WORK from Play
SPI Global Play (SPI) is a spirited model of a global company. Originating in Canada 50 years ago, it spread south to New Zealand and then north to the UK, before establishing the company’s head office in Sweden – after merging with a major supplier that it had acquired. Innovative thinking encouraged SPI to move across from the agricultural sector into the manufacturing of playgrounds for children in the late 1970s/early 1980s. The global enterprise now has over 25,000 attractions spread across 52 different countries and the list is set to continue growing.
SPI’s clientele can be divided between two categories according to Mikael Wettergren, the Chief Executive Officer. “We have one type of customer that utilizes our products to sell their own, such as McDonalds who use our play areas to attract more visitors to their outlets, or Ikea, who can sell more furniture by building a kid’s play area for parents to leave their children in whilst they shop. The other type we refer to as ‘destination clients.’ They employ our products, concepts and turnkey solutions as an attraction for which people pay an entrance fee to use, such as a trampoline park, a family entertainment center or an adventure park.”
Whether the profit from their playground investment is direct or indirect, SPI customers experience the same thorough pre-briefing process when approaching the company for a quote. Operating as part of Global Leisure Group (GLG), a collective of likeminded companies, SPI has a specialist in every possible area, and determines to steer its customers in the right direction. As Mikael states: “We are more of a partner or advisor to our clients, rather than a sales company. At the end of the day, the customer makes the final decision.” He continues: “When a client comes to us, seeking our products and concepts, we primarily need to understand what kind of project the customer wants to undertake. A shopping mall has different needs to an attraction park, so it’s important for us to establish the goals, business idea and target age group.”
The company’s vast geographical growth over the last five decades has done more than just expand its customer base within new markets. SPI considers itself to be a ‘glocal’ company in Mikael’s words, or: “A global company, but with a local presence.” He explains, “We gain local knowledge by having a distribution network and sales force that operates all over the world – in being near to the client, we use the opportunity to understand the local market. The UK is not the same as Saudi Arabia, or China, for example. They have differing markets, different types of needs; People play and relax differently, which means that our concepts and leisure solutions need to be adapted to each market. We need to understand all of this to be able to consistently provide the correct products and give clients the service they require.”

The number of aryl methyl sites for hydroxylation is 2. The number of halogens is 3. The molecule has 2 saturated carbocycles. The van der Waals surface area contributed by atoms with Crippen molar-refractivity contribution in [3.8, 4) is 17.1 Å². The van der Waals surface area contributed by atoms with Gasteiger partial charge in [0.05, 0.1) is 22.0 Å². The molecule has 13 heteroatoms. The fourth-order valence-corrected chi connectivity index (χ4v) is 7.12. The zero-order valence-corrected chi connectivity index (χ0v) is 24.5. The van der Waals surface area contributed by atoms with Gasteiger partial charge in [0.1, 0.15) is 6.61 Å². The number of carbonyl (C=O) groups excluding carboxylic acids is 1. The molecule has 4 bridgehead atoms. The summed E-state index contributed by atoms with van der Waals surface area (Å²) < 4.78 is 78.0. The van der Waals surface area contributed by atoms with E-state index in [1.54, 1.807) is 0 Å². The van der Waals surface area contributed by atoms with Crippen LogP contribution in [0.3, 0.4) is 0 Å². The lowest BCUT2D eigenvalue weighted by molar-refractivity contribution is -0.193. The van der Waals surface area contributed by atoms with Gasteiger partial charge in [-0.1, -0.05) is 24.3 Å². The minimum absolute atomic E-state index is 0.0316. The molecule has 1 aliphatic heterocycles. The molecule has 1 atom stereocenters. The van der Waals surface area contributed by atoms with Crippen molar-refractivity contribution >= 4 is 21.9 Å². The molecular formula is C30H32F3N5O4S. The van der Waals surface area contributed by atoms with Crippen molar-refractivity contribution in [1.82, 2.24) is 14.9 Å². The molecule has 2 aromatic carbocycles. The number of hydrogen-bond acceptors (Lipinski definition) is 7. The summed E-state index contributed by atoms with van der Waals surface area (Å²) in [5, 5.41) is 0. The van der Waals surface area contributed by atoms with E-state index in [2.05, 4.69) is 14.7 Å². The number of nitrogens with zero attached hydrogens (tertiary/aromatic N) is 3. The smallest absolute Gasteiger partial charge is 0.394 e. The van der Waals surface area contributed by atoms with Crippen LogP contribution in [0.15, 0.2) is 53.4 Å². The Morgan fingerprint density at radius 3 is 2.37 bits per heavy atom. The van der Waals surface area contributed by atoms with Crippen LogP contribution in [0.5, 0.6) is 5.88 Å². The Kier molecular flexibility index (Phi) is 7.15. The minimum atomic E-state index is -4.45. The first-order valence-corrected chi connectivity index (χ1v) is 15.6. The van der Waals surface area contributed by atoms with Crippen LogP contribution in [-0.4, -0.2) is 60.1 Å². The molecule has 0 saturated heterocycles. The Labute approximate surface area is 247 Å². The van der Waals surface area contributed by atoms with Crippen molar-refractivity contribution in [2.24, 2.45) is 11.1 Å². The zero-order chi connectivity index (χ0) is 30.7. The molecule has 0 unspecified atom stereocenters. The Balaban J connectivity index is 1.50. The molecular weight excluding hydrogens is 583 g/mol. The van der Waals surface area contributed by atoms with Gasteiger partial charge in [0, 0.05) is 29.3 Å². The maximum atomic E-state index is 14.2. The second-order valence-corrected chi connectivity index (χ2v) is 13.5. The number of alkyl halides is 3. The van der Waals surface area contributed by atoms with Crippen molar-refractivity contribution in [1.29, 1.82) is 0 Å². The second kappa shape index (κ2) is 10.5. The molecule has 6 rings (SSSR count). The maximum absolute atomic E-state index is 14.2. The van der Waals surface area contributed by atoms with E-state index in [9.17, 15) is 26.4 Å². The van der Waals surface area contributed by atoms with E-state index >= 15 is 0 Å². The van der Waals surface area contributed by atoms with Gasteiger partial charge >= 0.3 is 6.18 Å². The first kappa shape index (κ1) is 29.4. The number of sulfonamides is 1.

Once SPI has generated an in-depth profile on the client in question, the next step involves returning to the larger organization and selecting the appropriate team to assign to the project. This is principally based around the type of leisure and entertainment area being produced, however it will consider a broader spectrum of logistics in terms of implementation too: the layout of the available space, its people flow throughout the area, where would best suit a toilet or café and what kind of activities are allowed within the vicinity. At the end, SPI will produce a design presentation of the concept it sees to be the correct solution. “We are selling a concept. A concept is a turnkey service – this is what we are good at. We don’t only look at the product we want to sell, but everything around it. By utilizing our expertise, the client can be confident in their investment,” Mikael adds.
With a level of global coverage, providing a reach to ‘virtually every country on earth,’ SPI is required to apply its worldliness and multinational mindset to its own people too. Mikael cites communication as being the company’s biggest challenge, but one that they undoubtedly have managed to overcome with one simple principle. “We currently have more than 500 employees to support. We need to have a deep understanding of how different people perceive, process and share information. At the very ground level, everything starts with respect and understanding for each other,” Mikael implores.
“We have a wide variety of national cultures within the company and furthermore, within each of those, there are different types of people. We need the entire team to cooperate as a single entity, so for that, we need to get down to base level and understand every individual in each company, all the way up. Besides respect and understanding of different cultures, SPI carries a strong winning mentality, which is a part of our success too. We like to win, we want to have the best play and leisure centers in each country and we aim to extend our success to our clients. Everything is a team effort though. When we secure a contract, for example, it’s not only the sales guys that take the credit. We recognize that it’s the whole team around them; we win together,” he concludes.
Having celebrated its impressive half-century milestone earlier this year at the International Association of Amusement Parks and Attractions (IAAPA) show, the company now has its sights set firmly on a greener outlook for its next 50 years. Within its green initiative, the company is committed to improving its environmental performance both in its production processes and final products, by realigning its approach to design, resource consumption, waste and pollution. This comes as no surprise, as a company that is so globally oriented, it is obviously going to focus on the world.